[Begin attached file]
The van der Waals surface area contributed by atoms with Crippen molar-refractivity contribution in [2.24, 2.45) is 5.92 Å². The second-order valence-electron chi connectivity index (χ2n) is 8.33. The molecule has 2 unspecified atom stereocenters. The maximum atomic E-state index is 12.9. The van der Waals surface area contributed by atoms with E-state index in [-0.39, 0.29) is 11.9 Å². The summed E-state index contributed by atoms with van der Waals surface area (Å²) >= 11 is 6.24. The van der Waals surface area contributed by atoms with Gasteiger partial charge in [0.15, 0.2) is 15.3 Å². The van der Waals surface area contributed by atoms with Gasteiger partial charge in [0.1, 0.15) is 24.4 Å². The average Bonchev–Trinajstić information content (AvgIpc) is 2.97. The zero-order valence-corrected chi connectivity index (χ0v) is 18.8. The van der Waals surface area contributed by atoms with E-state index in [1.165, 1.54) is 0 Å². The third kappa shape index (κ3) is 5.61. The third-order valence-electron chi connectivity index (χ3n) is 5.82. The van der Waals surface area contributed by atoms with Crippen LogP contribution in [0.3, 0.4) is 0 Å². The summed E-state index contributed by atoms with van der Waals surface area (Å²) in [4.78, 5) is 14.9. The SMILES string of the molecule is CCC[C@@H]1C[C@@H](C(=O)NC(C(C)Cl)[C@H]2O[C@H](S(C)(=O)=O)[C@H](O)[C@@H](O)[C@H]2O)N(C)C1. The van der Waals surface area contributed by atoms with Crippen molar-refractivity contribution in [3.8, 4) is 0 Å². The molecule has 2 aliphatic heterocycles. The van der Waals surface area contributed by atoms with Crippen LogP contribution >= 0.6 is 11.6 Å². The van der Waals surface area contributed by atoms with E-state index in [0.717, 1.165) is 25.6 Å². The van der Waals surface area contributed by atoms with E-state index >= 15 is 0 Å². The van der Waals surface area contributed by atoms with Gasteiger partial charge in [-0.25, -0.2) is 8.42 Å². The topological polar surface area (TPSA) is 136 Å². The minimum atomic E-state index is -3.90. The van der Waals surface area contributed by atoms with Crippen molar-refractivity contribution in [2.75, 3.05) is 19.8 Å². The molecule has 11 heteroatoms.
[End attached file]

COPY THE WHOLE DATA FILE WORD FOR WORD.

The van der Waals surface area contributed by atoms with Crippen molar-refractivity contribution in [2.24, 2.45) is 5.92 Å². The second-order valence-electron chi connectivity index (χ2n) is 8.33. The molecule has 2 unspecified atom stereocenters. The maximum atomic E-state index is 12.9. The van der Waals surface area contributed by atoms with E-state index in [-0.39, 0.29) is 11.9 Å². The summed E-state index contributed by atoms with van der Waals surface area (Å²) >= 11 is 6.24. The van der Waals surface area contributed by atoms with Gasteiger partial charge in [0.15, 0.2) is 15.3 Å². The van der Waals surface area contributed by atoms with Gasteiger partial charge in [0.1, 0.15) is 24.4 Å². The average Bonchev–Trinajstić information content (AvgIpc) is 2.97. The zero-order valence-corrected chi connectivity index (χ0v) is 18.8. The van der Waals surface area contributed by atoms with E-state index in [1.165, 1.54) is 0 Å². The third kappa shape index (κ3) is 5.61. The third-order valence-electron chi connectivity index (χ3n) is 5.82. The van der Waals surface area contributed by atoms with Crippen LogP contribution in [0.3, 0.4) is 0 Å². The summed E-state index contributed by atoms with van der Waals surface area (Å²) in [4.78, 5) is 14.9. The SMILES string of the molecule is CCC[C@@H]1C[C@@H](C(=O)NC(C(C)Cl)[C@H]2O[C@H](S(C)(=O)=O)[C@H](O)[C@@H](O)[C@H]2O)N(C)C1. The van der Waals surface area contributed by atoms with Crippen molar-refractivity contribution in [3.8, 4) is 0 Å². The molecule has 2 aliphatic heterocycles. The van der Waals surface area contributed by atoms with Crippen LogP contribution >= 0.6 is 11.6 Å². The van der Waals surface area contributed by atoms with E-state index in [0.717, 1.165) is 25.6 Å². The van der Waals surface area contributed by atoms with E-state index >= 15 is 0 Å². The van der Waals surface area contributed by atoms with Gasteiger partial charge in [-0.25, -0.2) is 8.42 Å². The topological polar surface area (TPSA) is 136 Å². The minimum atomic E-state index is -3.90. The van der Waals surface area contributed by atoms with Crippen molar-refractivity contribution in [2.75, 3.05) is 19.8 Å². The molecule has 11 heteroatoms.